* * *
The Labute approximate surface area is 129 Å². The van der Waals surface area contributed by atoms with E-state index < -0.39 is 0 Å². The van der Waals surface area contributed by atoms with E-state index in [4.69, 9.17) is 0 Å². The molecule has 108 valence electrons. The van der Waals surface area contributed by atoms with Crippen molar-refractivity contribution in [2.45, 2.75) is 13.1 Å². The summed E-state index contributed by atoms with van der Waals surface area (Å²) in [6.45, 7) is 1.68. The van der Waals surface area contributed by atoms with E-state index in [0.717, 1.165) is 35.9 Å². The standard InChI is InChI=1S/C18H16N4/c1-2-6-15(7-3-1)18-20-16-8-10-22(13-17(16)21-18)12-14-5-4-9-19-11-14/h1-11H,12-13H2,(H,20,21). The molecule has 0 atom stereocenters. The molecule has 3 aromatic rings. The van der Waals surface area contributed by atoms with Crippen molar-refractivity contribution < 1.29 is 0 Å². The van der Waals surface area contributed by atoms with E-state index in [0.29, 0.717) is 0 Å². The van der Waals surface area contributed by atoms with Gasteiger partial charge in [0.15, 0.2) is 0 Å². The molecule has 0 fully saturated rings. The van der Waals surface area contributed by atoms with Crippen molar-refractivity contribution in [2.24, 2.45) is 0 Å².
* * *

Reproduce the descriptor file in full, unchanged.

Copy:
The Labute approximate surface area is 129 Å². The van der Waals surface area contributed by atoms with E-state index < -0.39 is 0 Å². The van der Waals surface area contributed by atoms with E-state index in [4.69, 9.17) is 0 Å². The molecule has 108 valence electrons. The van der Waals surface area contributed by atoms with Crippen molar-refractivity contribution in [2.45, 2.75) is 13.1 Å². The summed E-state index contributed by atoms with van der Waals surface area (Å²) in [6.45, 7) is 1.68. The van der Waals surface area contributed by atoms with E-state index in [0.717, 1.165) is 35.9 Å². The standard InChI is InChI=1S/C18H16N4/c1-2-6-15(7-3-1)18-20-16-8-10-22(13-17(16)21-18)12-14-5-4-9-19-11-14/h1-11H,12-13H2,(H,20,21). The molecule has 0 atom stereocenters. The molecule has 3 aromatic rings. The van der Waals surface area contributed by atoms with Crippen molar-refractivity contribution < 1.29 is 0 Å². The van der Waals surface area contributed by atoms with E-state index in [0.29, 0.717) is 0 Å². The van der Waals surface area contributed by atoms with Gasteiger partial charge in [0.15, 0.2) is 0 Å². The molecule has 0 fully saturated rings. The van der Waals surface area contributed by atoms with Crippen molar-refractivity contribution in [2.24, 2.45) is 0 Å².